I’ve then stopped MySQL, wiped out the full datadir and used the script mysql_install_db to (re-)create the system tables (though that’s not needed, I did it to level comparisons; once you have all InnoDB tables out of the system tablespace you can simply delete all ib* files along any .ibd and .frm files for related InnoDB tables), started MySQL again, and finally restored the backup:

$ mysql -S /tmp/mysql_sandbox5537.sock --user=msandbox --password=msandbox < dump.sql

This resulted in:

/dev/mapper/vg0-lvFernando1 50G 9.4G 38G 21% /media/lvFernando1

and:

-rw-rw---- 1 fernando.laudares admin 18M Jul 31 05:05 /media/lvFernando1/data/ibdata1

ibdata1 did shrink in the process (returning to the default* initial size) and we recovered back a couple of gigabytes that were not being used by the single InnoDB table that used to live inside it.

* The default value for innodb_data_file_path for the Percona Server release we used on the tests is “ibdata1:10M:autoextend”. However, the manual states that “the default behavior is to create a single auto-extending data file, slightly larger than 10MB“. Given that innodb_autoextend_increment is set to 8M by default what we get in practice is an initialized ibdata1 file of 18M, as seen above.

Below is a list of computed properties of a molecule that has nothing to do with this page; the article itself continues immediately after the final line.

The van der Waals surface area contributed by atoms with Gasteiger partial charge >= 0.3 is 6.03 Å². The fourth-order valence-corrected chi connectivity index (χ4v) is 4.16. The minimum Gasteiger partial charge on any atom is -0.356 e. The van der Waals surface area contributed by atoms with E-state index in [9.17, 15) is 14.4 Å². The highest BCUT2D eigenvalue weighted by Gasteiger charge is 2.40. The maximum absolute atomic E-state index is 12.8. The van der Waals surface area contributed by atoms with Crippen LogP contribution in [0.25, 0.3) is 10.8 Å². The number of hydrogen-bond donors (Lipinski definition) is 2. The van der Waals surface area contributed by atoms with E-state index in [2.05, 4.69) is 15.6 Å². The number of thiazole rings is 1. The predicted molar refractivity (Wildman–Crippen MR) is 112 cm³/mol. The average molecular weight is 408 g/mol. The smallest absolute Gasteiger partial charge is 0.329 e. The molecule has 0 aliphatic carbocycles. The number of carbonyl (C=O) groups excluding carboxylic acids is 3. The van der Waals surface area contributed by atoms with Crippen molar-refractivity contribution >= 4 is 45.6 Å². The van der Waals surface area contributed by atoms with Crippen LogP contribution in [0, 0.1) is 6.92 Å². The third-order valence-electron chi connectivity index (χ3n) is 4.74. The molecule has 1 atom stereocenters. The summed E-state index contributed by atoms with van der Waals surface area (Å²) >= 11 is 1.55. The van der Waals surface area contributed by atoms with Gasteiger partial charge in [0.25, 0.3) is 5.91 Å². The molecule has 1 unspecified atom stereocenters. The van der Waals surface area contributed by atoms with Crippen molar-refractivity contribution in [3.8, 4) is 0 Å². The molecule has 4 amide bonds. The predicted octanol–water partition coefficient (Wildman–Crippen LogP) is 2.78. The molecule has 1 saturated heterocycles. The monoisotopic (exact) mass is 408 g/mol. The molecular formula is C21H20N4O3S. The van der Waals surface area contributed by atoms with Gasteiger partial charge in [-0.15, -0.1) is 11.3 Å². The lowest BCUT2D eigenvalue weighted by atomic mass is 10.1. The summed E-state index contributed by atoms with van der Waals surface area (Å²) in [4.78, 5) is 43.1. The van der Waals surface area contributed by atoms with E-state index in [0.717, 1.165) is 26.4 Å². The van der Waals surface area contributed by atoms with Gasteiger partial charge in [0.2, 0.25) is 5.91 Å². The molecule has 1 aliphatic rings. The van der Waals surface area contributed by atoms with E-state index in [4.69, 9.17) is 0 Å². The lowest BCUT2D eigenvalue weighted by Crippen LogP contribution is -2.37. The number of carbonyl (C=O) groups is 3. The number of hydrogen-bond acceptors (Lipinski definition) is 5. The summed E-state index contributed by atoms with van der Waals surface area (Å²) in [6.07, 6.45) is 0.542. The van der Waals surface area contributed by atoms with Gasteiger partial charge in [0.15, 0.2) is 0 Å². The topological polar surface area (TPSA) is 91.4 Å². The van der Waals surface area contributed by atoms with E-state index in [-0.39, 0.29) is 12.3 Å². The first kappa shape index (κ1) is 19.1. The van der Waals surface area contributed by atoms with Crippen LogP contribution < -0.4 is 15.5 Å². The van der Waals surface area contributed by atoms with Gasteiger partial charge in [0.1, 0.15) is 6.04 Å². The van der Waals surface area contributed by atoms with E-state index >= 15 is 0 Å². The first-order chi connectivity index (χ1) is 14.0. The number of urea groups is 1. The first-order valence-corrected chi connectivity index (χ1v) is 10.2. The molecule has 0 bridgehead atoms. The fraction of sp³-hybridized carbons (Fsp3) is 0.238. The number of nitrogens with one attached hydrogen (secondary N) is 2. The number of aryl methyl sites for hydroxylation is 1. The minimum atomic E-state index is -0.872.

#4) Compressing the table

Back to the original scenario, with the test table still living in the shared tablespace, I’ve enabled innodb_file_per_table, set Barracuda as the innodb_file_format and then ran:

mysql> ALTER TABLE test.joinit ENGINE=INNODB ROW_FORMAT=Compressed;

This resulted in an .ibd file with half the size of an uncompressed one:

-rw-rw---- 1 fernando.laudares admin 4.7G Jul 31 13:59 joinit.ibd

The process was a lengthy one but resulted in considerable less disk space use than converting the table to MyISAM:

/dev/mapper/vg0-lvFernando1 50G 20G 28G 42% /media/lvFernando1

#5) Converting the table to TokuDB

I’ve used TokuDB version 7.1.6 (not the latest one), which was bundled in Percona Server 5.5.37-rel35.1.

mysql> ALTER TABLE test.joinit ENGINE=TOKUDB;

As was the case with converting the InnoDB table to it’s own tablespace, a temporary table was created to intermediate the process, with the table definition residing in the test database directory:

$ ls -lh /media/lvFernando1/data/test/
total 24K
-rw-r----- 1 fernando.laudares admin 8.5K Jul 31 14:22 joinit.frm
-rw-rw---- 1 fernando.laudares admin 8.5K Jul 31 14:28 #sql-7f51_1.frm

However, TokuDB created a temporary file in the main datadir to copy the data into, show here at some point during the process:

-rwxrwx--x 1 fernando.laudares admin 32K Jul 31 14:28 _test_sql_7f51_1_main_a_2_19.tokudb
-rwxrwx--x 1 fernando.laudares admin 16K Jul 31 14:28 _test_sql_7f51_1_status_a_1_19.tokudb
-rw------- 1 fernando.laudares admin 528M Jul 31 14:29 tokuldNk5W4v

Once the process completed the file tokuldNk5W4v disappeared and the data ended up in the _test_sql_7f51_1_main_a_2_19.tokudb file:

-rwxrwx--x 1 fernando.laudares admin 1.1G Jul 31 14:32 _test_sql_7f51_1_main_d_1_19_B_0.tokudb

The new .tokudb file is so small compared to the other files obtained in the previous approaches that it almost goes unnoticed when looking at the disk space use:

/dev/mapper/vg0-lvFernando1 50G 12G 36G 25% /media/lvFernando1